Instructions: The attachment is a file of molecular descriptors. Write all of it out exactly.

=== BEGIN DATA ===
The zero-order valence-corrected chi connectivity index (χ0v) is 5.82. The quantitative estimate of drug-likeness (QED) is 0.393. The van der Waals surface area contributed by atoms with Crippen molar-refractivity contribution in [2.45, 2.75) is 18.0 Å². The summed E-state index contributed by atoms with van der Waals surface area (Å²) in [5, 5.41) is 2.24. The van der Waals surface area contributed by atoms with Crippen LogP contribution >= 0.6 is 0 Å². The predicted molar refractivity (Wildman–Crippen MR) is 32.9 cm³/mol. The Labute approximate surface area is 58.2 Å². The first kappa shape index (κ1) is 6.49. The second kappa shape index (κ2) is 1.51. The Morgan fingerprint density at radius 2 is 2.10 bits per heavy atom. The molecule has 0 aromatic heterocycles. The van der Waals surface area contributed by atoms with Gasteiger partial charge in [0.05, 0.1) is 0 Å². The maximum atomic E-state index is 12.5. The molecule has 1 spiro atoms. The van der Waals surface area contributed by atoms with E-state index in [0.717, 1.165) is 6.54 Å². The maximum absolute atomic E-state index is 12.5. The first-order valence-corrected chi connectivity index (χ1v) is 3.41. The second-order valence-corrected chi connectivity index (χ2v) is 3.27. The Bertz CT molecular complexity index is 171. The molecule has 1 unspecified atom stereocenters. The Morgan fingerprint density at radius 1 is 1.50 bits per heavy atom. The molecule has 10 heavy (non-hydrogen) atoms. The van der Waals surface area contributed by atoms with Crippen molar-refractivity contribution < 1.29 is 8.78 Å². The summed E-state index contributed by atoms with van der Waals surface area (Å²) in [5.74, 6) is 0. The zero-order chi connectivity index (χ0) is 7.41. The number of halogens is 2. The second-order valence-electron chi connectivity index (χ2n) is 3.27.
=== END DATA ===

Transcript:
The zero-order valence-corrected chi connectivity index (χ0v) is 5.82. The quantitative estimate of drug-likeness (QED) is 0.393. The van der Waals surface area contributed by atoms with Crippen molar-refractivity contribution in [2.45, 2.75) is 18.0 Å². The summed E-state index contributed by atoms with van der Waals surface area (Å²) in [5, 5.41) is 2.24. The van der Waals surface area contributed by atoms with Crippen LogP contribution >= 0.6 is 0 Å². The predicted molar refractivity (Wildman–Crippen MR) is 32.9 cm³/mol. The Labute approximate surface area is 58.2 Å². The first kappa shape index (κ1) is 6.49. The second kappa shape index (κ2) is 1.51. The Morgan fingerprint density at radius 2 is 2.10 bits per heavy atom. The molecule has 0 aromatic heterocycles. The van der Waals surface area contributed by atoms with Gasteiger partial charge in [0.05, 0.1) is 0 Å². The maximum atomic E-state index is 12.5. The molecule has 1 spiro atoms. The van der Waals surface area contributed by atoms with E-state index in [0.717, 1.165) is 6.54 Å². The maximum absolute atomic E-state index is 12.5. The first-order valence-corrected chi connectivity index (χ1v) is 3.41. The second-order valence-corrected chi connectivity index (χ2v) is 3.27. The Bertz CT molecular complexity index is 171. The molecule has 1 unspecified atom stereocenters. The Morgan fingerprint density at radius 1 is 1.50 bits per heavy atom. The molecule has 10 heavy (non-hydrogen) atoms. The van der Waals surface area contributed by atoms with Crippen molar-refractivity contribution < 1.29 is 8.78 Å². The summed E-state index contributed by atoms with van der Waals surface area (Å²) in [5.74, 6) is 0. The zero-order chi connectivity index (χ0) is 7.41. The number of halogens is 2. The second-order valence-electron chi connectivity index (χ2n) is 3.27.